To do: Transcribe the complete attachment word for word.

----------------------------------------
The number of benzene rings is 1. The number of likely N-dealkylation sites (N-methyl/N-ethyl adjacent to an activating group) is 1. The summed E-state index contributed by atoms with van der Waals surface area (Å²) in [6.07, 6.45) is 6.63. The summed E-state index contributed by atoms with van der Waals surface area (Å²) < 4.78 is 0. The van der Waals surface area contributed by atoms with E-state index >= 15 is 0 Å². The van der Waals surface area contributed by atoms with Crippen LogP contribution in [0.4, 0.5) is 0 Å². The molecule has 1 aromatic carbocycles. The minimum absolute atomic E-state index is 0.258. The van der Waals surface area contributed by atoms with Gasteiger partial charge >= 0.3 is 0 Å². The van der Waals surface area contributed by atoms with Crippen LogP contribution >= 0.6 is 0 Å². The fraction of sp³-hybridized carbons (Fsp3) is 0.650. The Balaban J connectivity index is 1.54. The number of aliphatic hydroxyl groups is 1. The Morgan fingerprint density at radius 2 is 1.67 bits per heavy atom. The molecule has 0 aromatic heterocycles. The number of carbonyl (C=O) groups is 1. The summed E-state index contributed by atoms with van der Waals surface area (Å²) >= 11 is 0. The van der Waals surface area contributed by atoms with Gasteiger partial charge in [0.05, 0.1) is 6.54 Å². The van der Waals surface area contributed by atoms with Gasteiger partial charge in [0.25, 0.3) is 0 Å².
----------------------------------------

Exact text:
The number of benzene rings is 1. The number of likely N-dealkylation sites (N-methyl/N-ethyl adjacent to an activating group) is 1. The summed E-state index contributed by atoms with van der Waals surface area (Å²) in [6.07, 6.45) is 6.63. The summed E-state index contributed by atoms with van der Waals surface area (Å²) < 4.78 is 0. The van der Waals surface area contributed by atoms with E-state index >= 15 is 0 Å². The van der Waals surface area contributed by atoms with Crippen LogP contribution in [0.4, 0.5) is 0 Å². The molecule has 1 aromatic carbocycles. The minimum absolute atomic E-state index is 0.258. The van der Waals surface area contributed by atoms with Gasteiger partial charge >= 0.3 is 0 Å². The van der Waals surface area contributed by atoms with Crippen LogP contribution >= 0.6 is 0 Å². The fraction of sp³-hybridized carbons (Fsp3) is 0.650. The Balaban J connectivity index is 1.54. The number of aliphatic hydroxyl groups is 1. The Morgan fingerprint density at radius 2 is 1.67 bits per heavy atom. The molecule has 0 aromatic heterocycles. The number of carbonyl (C=O) groups is 1. The summed E-state index contributed by atoms with van der Waals surface area (Å²) >= 11 is 0. The van der Waals surface area contributed by atoms with Gasteiger partial charge in [0.05, 0.1) is 6.54 Å². The van der Waals surface area contributed by atoms with Gasteiger partial charge in [0.25, 0.3) is 0 Å².